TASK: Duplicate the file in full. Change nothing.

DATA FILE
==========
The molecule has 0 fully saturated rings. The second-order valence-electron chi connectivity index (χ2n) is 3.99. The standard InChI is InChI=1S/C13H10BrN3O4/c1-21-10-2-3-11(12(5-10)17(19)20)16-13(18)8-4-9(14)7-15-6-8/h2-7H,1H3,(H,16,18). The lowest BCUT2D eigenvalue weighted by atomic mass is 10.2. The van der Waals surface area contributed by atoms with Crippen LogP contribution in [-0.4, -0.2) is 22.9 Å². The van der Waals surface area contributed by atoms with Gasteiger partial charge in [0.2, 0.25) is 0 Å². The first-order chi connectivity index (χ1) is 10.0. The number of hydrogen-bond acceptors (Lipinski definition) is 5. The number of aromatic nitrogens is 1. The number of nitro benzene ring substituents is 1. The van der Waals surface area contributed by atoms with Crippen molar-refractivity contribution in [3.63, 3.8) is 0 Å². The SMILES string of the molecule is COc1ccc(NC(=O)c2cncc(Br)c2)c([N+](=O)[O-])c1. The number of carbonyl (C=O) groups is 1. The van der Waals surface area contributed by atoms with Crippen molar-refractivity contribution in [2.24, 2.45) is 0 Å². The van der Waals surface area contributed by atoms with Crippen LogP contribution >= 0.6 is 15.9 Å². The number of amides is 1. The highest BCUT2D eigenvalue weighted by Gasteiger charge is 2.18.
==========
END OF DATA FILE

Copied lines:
The molecule has 0 fully saturated rings. The second-order valence-electron chi connectivity index (χ2n) is 3.99. The standard InChI is InChI=1S/C13H10BrN3O4/c1-21-10-2-3-11(12(5-10)17(19)20)16-13(18)8-4-9(14)7-15-6-8/h2-7H,1H3,(H,16,18). The lowest BCUT2D eigenvalue weighted by atomic mass is 10.2. The van der Waals surface area contributed by atoms with Crippen LogP contribution in [-0.4, -0.2) is 22.9 Å². The van der Waals surface area contributed by atoms with Gasteiger partial charge in [0.2, 0.25) is 0 Å². The first-order chi connectivity index (χ1) is 10.0. The number of hydrogen-bond acceptors (Lipinski definition) is 5. The number of aromatic nitrogens is 1. The number of nitro benzene ring substituents is 1. The van der Waals surface area contributed by atoms with Crippen molar-refractivity contribution in [3.63, 3.8) is 0 Å². The SMILES string of the molecule is COc1ccc(NC(=O)c2cncc(Br)c2)c([N+](=O)[O-])c1. The number of carbonyl (C=O) groups is 1. The van der Waals surface area contributed by atoms with Crippen molar-refractivity contribution in [2.24, 2.45) is 0 Å². The van der Waals surface area contributed by atoms with Crippen LogP contribution >= 0.6 is 15.9 Å². The number of amides is 1. The highest BCUT2D eigenvalue weighted by Gasteiger charge is 2.18.